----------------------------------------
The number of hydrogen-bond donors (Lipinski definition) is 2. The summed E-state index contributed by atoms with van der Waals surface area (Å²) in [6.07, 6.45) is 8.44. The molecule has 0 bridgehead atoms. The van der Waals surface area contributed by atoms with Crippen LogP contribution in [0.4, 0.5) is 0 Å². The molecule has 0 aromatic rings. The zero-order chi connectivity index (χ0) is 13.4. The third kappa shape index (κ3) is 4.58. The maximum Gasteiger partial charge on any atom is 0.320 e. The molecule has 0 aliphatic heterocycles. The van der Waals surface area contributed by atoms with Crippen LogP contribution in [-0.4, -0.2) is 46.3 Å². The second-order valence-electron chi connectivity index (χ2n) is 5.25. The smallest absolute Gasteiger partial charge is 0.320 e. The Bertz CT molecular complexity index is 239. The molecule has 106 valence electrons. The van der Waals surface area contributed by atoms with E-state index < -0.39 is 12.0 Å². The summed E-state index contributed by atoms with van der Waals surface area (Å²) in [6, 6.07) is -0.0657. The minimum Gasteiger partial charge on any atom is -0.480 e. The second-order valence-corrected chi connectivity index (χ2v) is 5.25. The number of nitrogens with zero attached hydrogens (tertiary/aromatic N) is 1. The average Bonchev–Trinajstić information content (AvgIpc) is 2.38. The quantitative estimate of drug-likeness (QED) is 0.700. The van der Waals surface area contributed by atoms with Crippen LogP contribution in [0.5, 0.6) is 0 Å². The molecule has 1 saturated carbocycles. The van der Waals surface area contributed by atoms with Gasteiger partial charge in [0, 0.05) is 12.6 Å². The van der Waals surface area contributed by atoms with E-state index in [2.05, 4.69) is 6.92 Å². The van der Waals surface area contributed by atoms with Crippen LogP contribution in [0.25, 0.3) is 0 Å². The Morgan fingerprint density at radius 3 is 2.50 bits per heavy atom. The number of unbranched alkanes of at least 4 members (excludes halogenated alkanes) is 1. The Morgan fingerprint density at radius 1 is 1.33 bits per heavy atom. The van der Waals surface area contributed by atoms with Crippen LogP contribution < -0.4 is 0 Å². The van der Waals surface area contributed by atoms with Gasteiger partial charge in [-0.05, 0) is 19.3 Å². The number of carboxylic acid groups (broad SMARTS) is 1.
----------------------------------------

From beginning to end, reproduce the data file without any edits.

The number of hydrogen-bond donors (Lipinski definition) is 2. The summed E-state index contributed by atoms with van der Waals surface area (Å²) in [6.07, 6.45) is 8.44. The molecule has 0 bridgehead atoms. The van der Waals surface area contributed by atoms with Crippen LogP contribution in [0.4, 0.5) is 0 Å². The molecule has 0 aromatic rings. The zero-order chi connectivity index (χ0) is 13.4. The third kappa shape index (κ3) is 4.58. The maximum Gasteiger partial charge on any atom is 0.320 e. The molecule has 0 aliphatic heterocycles. The van der Waals surface area contributed by atoms with Crippen LogP contribution in [-0.4, -0.2) is 46.3 Å². The second-order valence-electron chi connectivity index (χ2n) is 5.25. The smallest absolute Gasteiger partial charge is 0.320 e. The Bertz CT molecular complexity index is 239. The molecule has 106 valence electrons. The van der Waals surface area contributed by atoms with E-state index < -0.39 is 12.0 Å². The summed E-state index contributed by atoms with van der Waals surface area (Å²) in [6, 6.07) is -0.0657. The minimum Gasteiger partial charge on any atom is -0.480 e. The second-order valence-corrected chi connectivity index (χ2v) is 5.25. The number of nitrogens with zero attached hydrogens (tertiary/aromatic N) is 1. The average Bonchev–Trinajstić information content (AvgIpc) is 2.38. The quantitative estimate of drug-likeness (QED) is 0.700. The van der Waals surface area contributed by atoms with Crippen LogP contribution in [0.5, 0.6) is 0 Å². The molecule has 1 saturated carbocycles. The van der Waals surface area contributed by atoms with Gasteiger partial charge in [0, 0.05) is 12.6 Å². The van der Waals surface area contributed by atoms with E-state index in [2.05, 4.69) is 6.92 Å². The van der Waals surface area contributed by atoms with Crippen LogP contribution in [0.25, 0.3) is 0 Å². The Morgan fingerprint density at radius 3 is 2.50 bits per heavy atom. The number of unbranched alkanes of at least 4 members (excludes halogenated alkanes) is 1. The Morgan fingerprint density at radius 1 is 1.33 bits per heavy atom. The van der Waals surface area contributed by atoms with Crippen LogP contribution < -0.4 is 0 Å². The van der Waals surface area contributed by atoms with Gasteiger partial charge in [-0.05, 0) is 19.3 Å². The number of carboxylic acid groups (broad SMARTS) is 1.